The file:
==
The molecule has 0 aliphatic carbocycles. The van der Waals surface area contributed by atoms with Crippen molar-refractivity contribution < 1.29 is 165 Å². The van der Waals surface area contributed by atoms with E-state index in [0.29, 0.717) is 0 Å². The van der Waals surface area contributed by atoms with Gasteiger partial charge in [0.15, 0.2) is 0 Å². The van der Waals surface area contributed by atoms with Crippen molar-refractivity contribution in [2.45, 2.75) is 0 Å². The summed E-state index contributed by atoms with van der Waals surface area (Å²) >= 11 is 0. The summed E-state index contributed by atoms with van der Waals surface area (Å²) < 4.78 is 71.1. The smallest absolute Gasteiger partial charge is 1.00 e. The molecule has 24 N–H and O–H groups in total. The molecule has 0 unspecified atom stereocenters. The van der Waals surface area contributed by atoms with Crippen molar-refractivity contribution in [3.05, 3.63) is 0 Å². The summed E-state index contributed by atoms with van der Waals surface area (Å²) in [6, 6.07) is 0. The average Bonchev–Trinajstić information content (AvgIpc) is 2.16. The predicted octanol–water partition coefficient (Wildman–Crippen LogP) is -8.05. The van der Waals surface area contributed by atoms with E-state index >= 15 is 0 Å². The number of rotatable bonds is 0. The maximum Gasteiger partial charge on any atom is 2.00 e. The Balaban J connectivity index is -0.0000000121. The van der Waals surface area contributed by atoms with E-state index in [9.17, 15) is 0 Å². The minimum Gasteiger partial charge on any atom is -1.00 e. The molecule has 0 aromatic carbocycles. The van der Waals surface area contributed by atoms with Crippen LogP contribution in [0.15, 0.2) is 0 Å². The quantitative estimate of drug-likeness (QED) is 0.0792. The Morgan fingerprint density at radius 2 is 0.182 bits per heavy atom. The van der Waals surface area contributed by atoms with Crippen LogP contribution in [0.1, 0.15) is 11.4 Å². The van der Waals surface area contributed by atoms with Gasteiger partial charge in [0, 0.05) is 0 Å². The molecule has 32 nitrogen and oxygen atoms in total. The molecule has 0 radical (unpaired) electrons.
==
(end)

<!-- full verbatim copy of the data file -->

The molecule has 0 aliphatic carbocycles. The van der Waals surface area contributed by atoms with Crippen molar-refractivity contribution < 1.29 is 165 Å². The van der Waals surface area contributed by atoms with E-state index in [0.29, 0.717) is 0 Å². The van der Waals surface area contributed by atoms with Gasteiger partial charge in [0.15, 0.2) is 0 Å². The van der Waals surface area contributed by atoms with Crippen molar-refractivity contribution in [2.45, 2.75) is 0 Å². The summed E-state index contributed by atoms with van der Waals surface area (Å²) >= 11 is 0. The summed E-state index contributed by atoms with van der Waals surface area (Å²) < 4.78 is 71.1. The smallest absolute Gasteiger partial charge is 1.00 e. The molecule has 24 N–H and O–H groups in total. The molecule has 0 unspecified atom stereocenters. The van der Waals surface area contributed by atoms with Crippen molar-refractivity contribution in [3.05, 3.63) is 0 Å². The summed E-state index contributed by atoms with van der Waals surface area (Å²) in [6, 6.07) is 0. The average Bonchev–Trinajstić information content (AvgIpc) is 2.16. The predicted octanol–water partition coefficient (Wildman–Crippen LogP) is -8.05. The van der Waals surface area contributed by atoms with E-state index >= 15 is 0 Å². The number of rotatable bonds is 0. The maximum Gasteiger partial charge on any atom is 2.00 e. The Balaban J connectivity index is -0.0000000121. The van der Waals surface area contributed by atoms with E-state index in [9.17, 15) is 0 Å². The minimum Gasteiger partial charge on any atom is -1.00 e. The molecule has 0 aromatic carbocycles. The van der Waals surface area contributed by atoms with Crippen LogP contribution in [0.15, 0.2) is 0 Å². The quantitative estimate of drug-likeness (QED) is 0.0792. The Morgan fingerprint density at radius 2 is 0.182 bits per heavy atom. The van der Waals surface area contributed by atoms with Crippen LogP contribution in [0.1, 0.15) is 11.4 Å². The van der Waals surface area contributed by atoms with Gasteiger partial charge in [0, 0.05) is 0 Å². The molecule has 32 nitrogen and oxygen atoms in total. The molecule has 0 radical (unpaired) electrons.